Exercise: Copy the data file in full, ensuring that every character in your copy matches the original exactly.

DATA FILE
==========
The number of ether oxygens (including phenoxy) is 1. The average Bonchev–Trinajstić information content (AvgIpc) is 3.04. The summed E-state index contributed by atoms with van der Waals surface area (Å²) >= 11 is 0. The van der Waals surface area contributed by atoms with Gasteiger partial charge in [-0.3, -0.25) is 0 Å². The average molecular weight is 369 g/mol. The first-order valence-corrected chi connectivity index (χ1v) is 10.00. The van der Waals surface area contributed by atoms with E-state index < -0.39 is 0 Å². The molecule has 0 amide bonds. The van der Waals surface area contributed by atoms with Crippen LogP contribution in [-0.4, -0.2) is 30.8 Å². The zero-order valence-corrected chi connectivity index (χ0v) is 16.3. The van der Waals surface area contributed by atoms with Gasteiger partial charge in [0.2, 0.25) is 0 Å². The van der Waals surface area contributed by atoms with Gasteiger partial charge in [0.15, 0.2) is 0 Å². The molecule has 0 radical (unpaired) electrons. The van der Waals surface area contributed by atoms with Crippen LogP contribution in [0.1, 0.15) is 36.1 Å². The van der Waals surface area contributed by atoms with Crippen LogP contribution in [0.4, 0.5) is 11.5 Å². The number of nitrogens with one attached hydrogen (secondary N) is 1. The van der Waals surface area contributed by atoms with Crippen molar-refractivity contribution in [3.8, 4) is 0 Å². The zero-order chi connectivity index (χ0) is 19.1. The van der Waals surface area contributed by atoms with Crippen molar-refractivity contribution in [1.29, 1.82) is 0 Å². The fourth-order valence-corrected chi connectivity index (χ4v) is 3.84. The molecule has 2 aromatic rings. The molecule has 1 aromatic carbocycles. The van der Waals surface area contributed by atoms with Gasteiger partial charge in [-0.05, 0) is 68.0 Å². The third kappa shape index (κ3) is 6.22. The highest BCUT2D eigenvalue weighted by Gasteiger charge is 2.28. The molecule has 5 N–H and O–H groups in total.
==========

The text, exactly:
The number of ether oxygens (including phenoxy) is 1. The average Bonchev–Trinajstić information content (AvgIpc) is 3.04. The summed E-state index contributed by atoms with van der Waals surface area (Å²) >= 11 is 0. The van der Waals surface area contributed by atoms with Gasteiger partial charge in [-0.3, -0.25) is 0 Å². The average molecular weight is 369 g/mol. The first-order valence-corrected chi connectivity index (χ1v) is 10.00. The van der Waals surface area contributed by atoms with E-state index < -0.39 is 0 Å². The molecule has 0 amide bonds. The van der Waals surface area contributed by atoms with Crippen LogP contribution in [-0.4, -0.2) is 30.8 Å². The zero-order valence-corrected chi connectivity index (χ0v) is 16.3. The van der Waals surface area contributed by atoms with Gasteiger partial charge in [0.2, 0.25) is 0 Å². The van der Waals surface area contributed by atoms with Gasteiger partial charge in [0.15, 0.2) is 0 Å². The molecule has 0 radical (unpaired) electrons. The van der Waals surface area contributed by atoms with Crippen LogP contribution in [0.1, 0.15) is 36.1 Å². The van der Waals surface area contributed by atoms with Crippen LogP contribution in [0.4, 0.5) is 11.5 Å². The number of nitrogens with one attached hydrogen (secondary N) is 1. The van der Waals surface area contributed by atoms with Crippen molar-refractivity contribution in [3.8, 4) is 0 Å². The zero-order chi connectivity index (χ0) is 19.1. The van der Waals surface area contributed by atoms with Crippen molar-refractivity contribution in [1.29, 1.82) is 0 Å². The fourth-order valence-corrected chi connectivity index (χ4v) is 3.84. The molecule has 2 aromatic rings. The molecule has 1 aromatic carbocycles. The van der Waals surface area contributed by atoms with Gasteiger partial charge in [-0.05, 0) is 68.0 Å². The third kappa shape index (κ3) is 6.22. The highest BCUT2D eigenvalue weighted by Gasteiger charge is 2.28. The molecule has 5 N–H and O–H groups in total.